Exploring Motivation

As a parent, I care deeply about how my kids own their habits of learning. In grade school, I received the gift of violin lessons from age five through high school. Looking back, my capacity for music making has become one of my most cherished life skills. Music is just fun! Music brings people together. In my faith life, music helps our community to pray. In short, I have internalized my motivation to explore music making. Beyond violin, I now play guitar, piano, do music recording, sing and ukulele.

If I’m honest with myself, I can remember the times that practicing violin felt like a chore. I can recall those times that I got in trouble because I did not practice enough. As an adult, I now have an appreciation for the gift of habits and can see the value that music-making has created in my life. When you start learning a complex piece of music, you have to deal with the emotions of feeling “overloaded.” With great mentorship of my parents and teaching, I learned the gift of taking things slow. We explored ways to chop up a piece of music into small phrases and gain competency. To move fast in music-making, you have to start slow and correct.

Reflecting on my music journey, I can see the joy, benefits and value of musicianship clearly now. The eight-year-old Michael did not have that kind of motivation. Over the next few months, I’m hoping to study some stuff around motivation so that I have additional tools to serve my kids in their lifelong journey. In this blog, we commit to the mission of helping students love learning through making, engineering, and exploration. It’s hard to keep my kids motivated on their projects and activities at times. I have a little one taking violin lessons now. It’s a joy to see her grow. And it can feel like a challenge getting her to practice regularly. Every parent has their version of this. How do I get my kids to eat their vegetables?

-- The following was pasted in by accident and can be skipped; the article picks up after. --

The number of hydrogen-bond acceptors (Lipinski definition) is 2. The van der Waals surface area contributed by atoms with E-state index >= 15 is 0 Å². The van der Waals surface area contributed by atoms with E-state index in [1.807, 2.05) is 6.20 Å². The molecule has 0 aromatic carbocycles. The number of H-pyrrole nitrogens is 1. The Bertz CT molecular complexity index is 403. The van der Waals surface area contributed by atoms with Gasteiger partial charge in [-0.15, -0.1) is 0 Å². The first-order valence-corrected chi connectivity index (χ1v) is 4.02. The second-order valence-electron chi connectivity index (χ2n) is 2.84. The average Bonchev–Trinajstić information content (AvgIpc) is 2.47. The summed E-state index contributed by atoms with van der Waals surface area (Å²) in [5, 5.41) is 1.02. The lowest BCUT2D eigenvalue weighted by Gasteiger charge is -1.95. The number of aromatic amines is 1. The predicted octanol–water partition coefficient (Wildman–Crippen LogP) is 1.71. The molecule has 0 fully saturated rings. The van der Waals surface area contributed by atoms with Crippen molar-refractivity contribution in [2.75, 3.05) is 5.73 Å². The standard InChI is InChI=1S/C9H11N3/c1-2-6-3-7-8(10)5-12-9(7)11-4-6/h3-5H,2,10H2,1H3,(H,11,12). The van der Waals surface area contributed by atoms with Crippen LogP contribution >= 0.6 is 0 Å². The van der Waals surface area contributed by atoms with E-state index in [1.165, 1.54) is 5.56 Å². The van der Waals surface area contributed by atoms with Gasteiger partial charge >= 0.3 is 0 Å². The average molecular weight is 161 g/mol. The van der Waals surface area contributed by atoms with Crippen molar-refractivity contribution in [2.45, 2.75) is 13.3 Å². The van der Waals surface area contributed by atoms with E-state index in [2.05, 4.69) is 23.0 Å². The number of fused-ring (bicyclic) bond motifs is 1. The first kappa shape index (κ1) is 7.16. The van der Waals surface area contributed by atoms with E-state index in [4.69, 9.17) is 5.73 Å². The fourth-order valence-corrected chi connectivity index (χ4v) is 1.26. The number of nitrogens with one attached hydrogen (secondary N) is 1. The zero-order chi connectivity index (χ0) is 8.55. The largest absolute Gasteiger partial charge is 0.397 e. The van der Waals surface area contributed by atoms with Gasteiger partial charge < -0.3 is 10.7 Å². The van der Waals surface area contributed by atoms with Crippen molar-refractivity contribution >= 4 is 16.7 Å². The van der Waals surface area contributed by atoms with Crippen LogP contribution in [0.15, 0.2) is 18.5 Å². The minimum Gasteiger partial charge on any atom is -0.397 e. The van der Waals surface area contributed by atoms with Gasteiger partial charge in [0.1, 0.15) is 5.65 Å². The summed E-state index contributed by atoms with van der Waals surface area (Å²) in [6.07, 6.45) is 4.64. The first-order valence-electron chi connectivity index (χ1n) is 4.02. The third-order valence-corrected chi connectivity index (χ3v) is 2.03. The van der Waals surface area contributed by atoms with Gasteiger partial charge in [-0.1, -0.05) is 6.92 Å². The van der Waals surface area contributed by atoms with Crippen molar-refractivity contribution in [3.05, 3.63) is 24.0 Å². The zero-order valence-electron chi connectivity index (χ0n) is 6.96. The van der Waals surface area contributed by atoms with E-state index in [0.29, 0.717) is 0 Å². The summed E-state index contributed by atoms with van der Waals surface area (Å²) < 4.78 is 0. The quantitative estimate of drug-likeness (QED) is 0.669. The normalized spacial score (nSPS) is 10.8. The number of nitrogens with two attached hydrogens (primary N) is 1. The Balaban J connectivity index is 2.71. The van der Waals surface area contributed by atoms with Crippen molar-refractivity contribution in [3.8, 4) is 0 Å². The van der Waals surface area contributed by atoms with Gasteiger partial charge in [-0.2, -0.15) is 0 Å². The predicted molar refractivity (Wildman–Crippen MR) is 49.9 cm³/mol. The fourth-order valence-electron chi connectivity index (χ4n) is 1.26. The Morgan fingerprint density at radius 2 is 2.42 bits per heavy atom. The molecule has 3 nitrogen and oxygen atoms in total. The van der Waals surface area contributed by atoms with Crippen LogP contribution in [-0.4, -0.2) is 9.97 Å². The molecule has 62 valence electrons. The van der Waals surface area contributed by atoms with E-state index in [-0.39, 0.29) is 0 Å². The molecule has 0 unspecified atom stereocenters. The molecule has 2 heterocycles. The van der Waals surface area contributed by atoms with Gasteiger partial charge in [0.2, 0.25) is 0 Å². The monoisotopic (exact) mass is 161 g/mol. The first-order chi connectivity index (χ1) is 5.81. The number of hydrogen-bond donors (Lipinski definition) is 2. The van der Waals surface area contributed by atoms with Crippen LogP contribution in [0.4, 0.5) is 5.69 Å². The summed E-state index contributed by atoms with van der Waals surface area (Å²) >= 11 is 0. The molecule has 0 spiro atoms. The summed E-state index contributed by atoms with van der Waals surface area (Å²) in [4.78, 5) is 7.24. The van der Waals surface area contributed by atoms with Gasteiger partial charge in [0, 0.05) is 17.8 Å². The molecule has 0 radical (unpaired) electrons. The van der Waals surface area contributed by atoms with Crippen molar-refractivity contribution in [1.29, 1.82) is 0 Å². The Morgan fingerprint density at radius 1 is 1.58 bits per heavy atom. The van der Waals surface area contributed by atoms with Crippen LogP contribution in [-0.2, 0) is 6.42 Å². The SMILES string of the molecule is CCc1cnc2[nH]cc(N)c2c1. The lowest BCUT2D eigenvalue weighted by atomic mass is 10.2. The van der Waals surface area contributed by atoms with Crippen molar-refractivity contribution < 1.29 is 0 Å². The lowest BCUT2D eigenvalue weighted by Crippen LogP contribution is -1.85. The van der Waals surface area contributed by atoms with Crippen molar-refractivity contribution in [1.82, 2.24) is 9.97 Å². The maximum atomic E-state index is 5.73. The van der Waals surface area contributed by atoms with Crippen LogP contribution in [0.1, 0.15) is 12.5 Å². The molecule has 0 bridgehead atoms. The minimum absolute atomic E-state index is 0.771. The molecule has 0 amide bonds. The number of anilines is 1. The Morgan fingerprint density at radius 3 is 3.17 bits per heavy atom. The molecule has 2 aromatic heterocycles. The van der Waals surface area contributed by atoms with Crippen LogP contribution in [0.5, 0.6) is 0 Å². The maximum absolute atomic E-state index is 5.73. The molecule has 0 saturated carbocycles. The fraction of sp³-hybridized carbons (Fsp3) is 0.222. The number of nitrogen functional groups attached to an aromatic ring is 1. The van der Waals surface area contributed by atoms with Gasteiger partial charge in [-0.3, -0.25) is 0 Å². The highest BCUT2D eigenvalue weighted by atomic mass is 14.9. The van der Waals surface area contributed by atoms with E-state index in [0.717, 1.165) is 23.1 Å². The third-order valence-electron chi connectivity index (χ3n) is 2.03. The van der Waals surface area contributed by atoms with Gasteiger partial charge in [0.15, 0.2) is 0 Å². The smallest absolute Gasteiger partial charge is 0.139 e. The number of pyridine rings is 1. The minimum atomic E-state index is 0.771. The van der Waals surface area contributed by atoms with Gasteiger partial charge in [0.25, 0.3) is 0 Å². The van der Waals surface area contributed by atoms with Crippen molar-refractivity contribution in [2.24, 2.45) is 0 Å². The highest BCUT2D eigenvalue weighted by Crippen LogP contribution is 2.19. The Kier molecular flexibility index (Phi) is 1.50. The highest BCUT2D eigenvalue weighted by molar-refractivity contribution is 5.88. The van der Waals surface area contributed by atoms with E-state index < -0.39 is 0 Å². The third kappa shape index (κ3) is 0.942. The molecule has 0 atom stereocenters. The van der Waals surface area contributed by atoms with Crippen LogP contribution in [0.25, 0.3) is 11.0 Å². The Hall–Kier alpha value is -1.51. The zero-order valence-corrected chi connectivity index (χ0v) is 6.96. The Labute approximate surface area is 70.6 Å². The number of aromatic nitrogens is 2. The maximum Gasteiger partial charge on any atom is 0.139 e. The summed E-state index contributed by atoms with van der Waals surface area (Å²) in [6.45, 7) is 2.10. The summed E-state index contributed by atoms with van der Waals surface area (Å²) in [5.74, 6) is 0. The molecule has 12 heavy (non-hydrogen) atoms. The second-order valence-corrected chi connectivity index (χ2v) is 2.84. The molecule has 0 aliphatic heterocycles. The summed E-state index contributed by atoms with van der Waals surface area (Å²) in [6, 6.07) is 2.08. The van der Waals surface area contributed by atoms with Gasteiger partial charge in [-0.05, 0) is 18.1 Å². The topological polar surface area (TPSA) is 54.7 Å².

My wife and I will often tell each other that “they don’t come out saints.” In this phrase, we acknowledge that mentorship and parenting are hard. I also acknowledge that good parenting requires healthy habits from myself. (prayer, reflection, planning, etc.)

In this post, I did some reflection over the following Edutopia post about student motivation. Will probably do more over the next month.

To Increase Student Engagement, Focus on Motivation by Nina Parrish.

The post reflects on the idea that students tend to have more motivation to explore if they have the gift of autonomy. In my favorite book, “Invent to learn”, they foster the idea that students should have the space to select meaningful “hands-on” creative projects. If my kids really want to engineer a skateboard, I should try to cheer them on. In theory, I should also support them as their walk through the related math/construction skills. Secondly, students feel motivated when they feel like they’re gaining ground on their skills. (i.e. growing in mastery) For some kids, it’s hard for them to chop big projects into smaller stories or tasks. I probably should use my Scrum master skills on them to help them decompose problems more. That might be a fun experiment I can do soon. 🙂 Of course, kids feel motivated when they know that you care. That’s a good reminder.

To celebrate my wife a bit, I feel she did a great job inspiring motivation for our oldest son Peter. Peter has shown great curiousity around marine biology for years now. They also have tons of quality time bird watching too. As I write this blog post, we’re picking up Peter from a cool marine science camp down in the Florida keys. ( Pigeion Key ) I appreciate my wife for finding this amazing camp that empowered Peter to explore his natural curiousity. Picking him up, he’s on fire and excited for all the science and creatures he’s explored this week. Go Dr. Rosario!! I’m thankful that he had this life changing experience.

  • As a honest student of becoming a better parent, I would ask for your ideas on inspiring motivation.
  • What did a teacher or mentor do to inspire you?
  • What has worked for your kids? Very open to your inspirations.

Have a great day!